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Dress by Okiana Mikeli Clutch by Accessorize

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In the Villa

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EDITORIAL

Black Trousers by Zara Blazer by Pimkie Necklace by H&M

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Bodysuit by Ivan Iaboni Clutch: Vintage

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EDITORIAL

Dress by Candida

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EDITORIAL

ITALY Photography: Daniela Pizzuro (www.danielapizzuro.com) Make-Up & Hair: Andreea Lavinia Pop (MKC Beauty Academy) Fashion Design: Okiana Mikeli Wardrobe Styling: Okiana Mikeli Assistant: Ettore Manfredi Model: Diandra Barsalou (Edge Models) Shot on location at Villa Matilda

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BEAUTY

Along Came A . . 18 | VEUX | ISSUE 10 | ALCHEMY


BEAUTY

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BEAUTY

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BEAUTY

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UNITED STATES Photography: Elizabeth Parker (www.coutureportraiture.com) Make-Up: Kasey Lestrange Hair: Brooklyn Stephen Digital Work: Elizabeth Parker Models (in order of appearance): Abby Rogue, Jenna Jeane, Ebonnie, Renee Olivier, Kasey, Su-Ah

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FEATURE

A House in the Desert: FOBE House By Vivien Hoang Morocco has long held a certain mystique in our collective eyes. Whether it was born from the glamour of the film Casablanca, the historical importance of the various Moroccan dynasties, or the mixing and merging of Arab, Berber, and European cultures, it is unsurprising that artists around the world have found inspiration in this country. Architect Guilhem Eustache graduated in 1986 from the Architecture School of Paris (l´Ecole Spéciale d´Architecture de Paris). He visited Morocco regularly for many years. It was perhaps rather serendipitous when a client introduced him to a Belgian film producer who had 2.5 hectares of land south of the city of Marrakech, and was in need of architectural plans for houses. Eustache had his challenges: the need to preserve the plantation fields, the orientation of the sun, and the desire to maximize the views of the Atlas Mountains in the distance. The house had to work with the surrounding lands and climate, as well as function as a usable building for the owner. The FOBE House, as the Eustache creation is called, was built using local materials and techniques. Its geometric shape and lines are stark, like the desert, but modern. The viewer is struck by the tall white walls – built to keep the sun and wind at bay – but also allowing for the interplay between lights and shadows in the empty spaces. The pool is an oasis in the heat. As Eustache remarked, “Each region and country deserves architectural answers, [that are] adapted to climatic, cultural, and economic conditions.” His FOBE House is an architect’s proposition that you can have an elegant solution to unique geographical conditions and constraints. For more about the architect, please visit his website www.guilhemeustache.com.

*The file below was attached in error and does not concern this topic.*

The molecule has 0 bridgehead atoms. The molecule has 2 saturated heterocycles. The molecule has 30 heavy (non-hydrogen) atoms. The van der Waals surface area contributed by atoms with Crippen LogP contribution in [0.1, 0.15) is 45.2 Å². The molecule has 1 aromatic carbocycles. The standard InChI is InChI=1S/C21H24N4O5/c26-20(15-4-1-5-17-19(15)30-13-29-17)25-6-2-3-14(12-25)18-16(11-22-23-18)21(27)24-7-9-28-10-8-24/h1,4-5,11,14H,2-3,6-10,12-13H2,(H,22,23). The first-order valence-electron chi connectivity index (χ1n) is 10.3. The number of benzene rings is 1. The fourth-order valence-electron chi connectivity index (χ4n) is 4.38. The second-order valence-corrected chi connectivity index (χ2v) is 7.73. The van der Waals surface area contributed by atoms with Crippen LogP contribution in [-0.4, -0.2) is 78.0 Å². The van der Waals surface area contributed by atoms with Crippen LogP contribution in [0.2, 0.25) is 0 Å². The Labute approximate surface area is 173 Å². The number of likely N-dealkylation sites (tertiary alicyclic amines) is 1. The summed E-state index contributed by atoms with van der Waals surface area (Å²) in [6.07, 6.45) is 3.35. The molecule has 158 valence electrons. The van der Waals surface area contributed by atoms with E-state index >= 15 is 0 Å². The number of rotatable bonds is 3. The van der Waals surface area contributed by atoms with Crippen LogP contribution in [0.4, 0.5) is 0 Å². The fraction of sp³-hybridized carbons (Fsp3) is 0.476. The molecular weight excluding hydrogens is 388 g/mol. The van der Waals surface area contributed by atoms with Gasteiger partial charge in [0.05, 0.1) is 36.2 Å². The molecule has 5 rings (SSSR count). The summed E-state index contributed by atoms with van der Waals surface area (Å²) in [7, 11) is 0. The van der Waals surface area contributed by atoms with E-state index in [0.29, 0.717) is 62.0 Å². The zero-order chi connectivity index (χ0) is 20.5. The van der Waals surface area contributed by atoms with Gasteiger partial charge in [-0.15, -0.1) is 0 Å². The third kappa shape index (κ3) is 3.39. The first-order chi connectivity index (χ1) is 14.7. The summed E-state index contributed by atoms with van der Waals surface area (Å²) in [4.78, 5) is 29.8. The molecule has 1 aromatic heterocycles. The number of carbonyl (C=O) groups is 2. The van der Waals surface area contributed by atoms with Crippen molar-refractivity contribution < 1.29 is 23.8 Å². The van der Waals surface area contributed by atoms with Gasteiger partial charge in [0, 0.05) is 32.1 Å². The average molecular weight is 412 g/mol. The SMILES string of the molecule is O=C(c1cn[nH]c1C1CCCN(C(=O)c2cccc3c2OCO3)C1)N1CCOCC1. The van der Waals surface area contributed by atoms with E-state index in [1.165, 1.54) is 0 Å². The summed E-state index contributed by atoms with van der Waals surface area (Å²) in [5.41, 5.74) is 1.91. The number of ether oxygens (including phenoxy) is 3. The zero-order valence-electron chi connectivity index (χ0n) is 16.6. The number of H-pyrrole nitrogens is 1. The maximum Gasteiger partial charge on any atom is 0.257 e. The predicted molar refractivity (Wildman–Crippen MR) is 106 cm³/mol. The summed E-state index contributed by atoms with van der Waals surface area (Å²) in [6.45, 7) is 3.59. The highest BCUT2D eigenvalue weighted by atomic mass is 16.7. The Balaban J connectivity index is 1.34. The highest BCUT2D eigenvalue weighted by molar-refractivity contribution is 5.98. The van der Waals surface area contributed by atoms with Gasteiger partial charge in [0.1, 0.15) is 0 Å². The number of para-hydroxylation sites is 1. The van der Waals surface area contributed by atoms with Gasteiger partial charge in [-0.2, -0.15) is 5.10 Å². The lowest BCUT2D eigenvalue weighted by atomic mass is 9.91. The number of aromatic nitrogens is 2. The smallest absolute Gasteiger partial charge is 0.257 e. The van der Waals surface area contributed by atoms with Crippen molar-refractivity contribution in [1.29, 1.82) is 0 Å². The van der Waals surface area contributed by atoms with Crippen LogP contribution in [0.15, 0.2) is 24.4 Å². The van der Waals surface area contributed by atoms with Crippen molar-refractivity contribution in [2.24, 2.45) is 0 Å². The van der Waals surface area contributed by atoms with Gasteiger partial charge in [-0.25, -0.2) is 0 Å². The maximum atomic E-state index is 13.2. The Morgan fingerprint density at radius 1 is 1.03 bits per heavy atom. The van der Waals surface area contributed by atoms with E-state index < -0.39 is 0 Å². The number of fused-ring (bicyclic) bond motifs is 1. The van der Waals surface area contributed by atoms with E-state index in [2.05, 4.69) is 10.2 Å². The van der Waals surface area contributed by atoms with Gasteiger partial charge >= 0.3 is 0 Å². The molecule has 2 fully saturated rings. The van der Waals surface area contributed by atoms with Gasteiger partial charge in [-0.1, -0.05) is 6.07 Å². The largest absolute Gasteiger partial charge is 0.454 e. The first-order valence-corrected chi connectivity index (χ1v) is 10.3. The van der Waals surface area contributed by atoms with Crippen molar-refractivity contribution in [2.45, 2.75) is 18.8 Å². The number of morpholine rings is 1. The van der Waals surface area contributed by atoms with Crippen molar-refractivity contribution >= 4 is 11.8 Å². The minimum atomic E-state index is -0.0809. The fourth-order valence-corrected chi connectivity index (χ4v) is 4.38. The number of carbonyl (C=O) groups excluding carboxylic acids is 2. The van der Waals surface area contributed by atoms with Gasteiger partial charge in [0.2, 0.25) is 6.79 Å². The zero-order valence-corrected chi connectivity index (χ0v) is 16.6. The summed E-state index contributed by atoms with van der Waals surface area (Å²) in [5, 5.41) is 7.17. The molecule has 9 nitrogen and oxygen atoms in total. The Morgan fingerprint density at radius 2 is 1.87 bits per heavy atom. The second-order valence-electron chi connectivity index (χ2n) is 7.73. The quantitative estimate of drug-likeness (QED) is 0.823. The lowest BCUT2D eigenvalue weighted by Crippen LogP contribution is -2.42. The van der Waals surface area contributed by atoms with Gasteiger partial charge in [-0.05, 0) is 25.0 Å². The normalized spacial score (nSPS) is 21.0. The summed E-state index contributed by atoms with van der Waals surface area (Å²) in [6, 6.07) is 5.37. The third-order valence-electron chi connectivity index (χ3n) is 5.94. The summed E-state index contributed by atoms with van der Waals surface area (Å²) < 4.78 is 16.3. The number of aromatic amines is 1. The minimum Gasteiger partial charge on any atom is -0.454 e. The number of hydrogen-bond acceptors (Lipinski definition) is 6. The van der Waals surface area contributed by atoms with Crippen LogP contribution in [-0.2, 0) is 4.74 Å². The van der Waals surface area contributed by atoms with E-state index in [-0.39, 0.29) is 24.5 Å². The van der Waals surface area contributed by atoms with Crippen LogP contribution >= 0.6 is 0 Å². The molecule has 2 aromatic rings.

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Photography: Jean-Marie Monthiers Photographs provided courtesy of G. Eustache

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WOMAN on TOP

EDITORIAL

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EDITORIAL

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EDITORIAL

AUSTRALIA Photography: Jules Szoke (www.photographerinperth.com) Make-Up & Hair: Crystal Brown (www.crystal-glow.com.au) Wardrobe Styling: Marty Collister (www.facebook.com/FoxFeet) Assistant & Video: Erikson Nygaard (www.facebook.com/NoskireMedia) Model: Sally Arnott (www.starnow.com.au/sallyarnott) Clothing Provided Courtesy of Brave New World (www.facebook.com/bravenewworldclothing.northbridge) Method Clothing (www.methodclothing.com.au) FI. & CO. (fiandco.com)

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EDITORIAL Vintage Blouse by Dior Couture Shoes by H&M Stockings: Stylist’s own Scarf: Stylist’s own

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Estival

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EDITORIAL

Vintage Silk Blouse by Borbonese Fur Skirt by Valentino (Red Label)

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EDITORIAL

Fur Coat by Borbonese

ITALY Photography: Thilini Gamalath (www.thilinigamalath.com) Make-Up: Alice Nicoletti Wardrobe Styling: Alice Nicoletti Model: Viola Sartoretto

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Lace Blouse by Valentino (Red Label) Stockings by Calzedonia Hat: Stylist’s own Shoes: Stylist’s own Skirt: Stylist’s own

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EDITORIAL

Blouse by Chanel Jacket by Max Mara

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“Girls Cry Glitter” | Oil on Canvas

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ART

NIKKI WHITE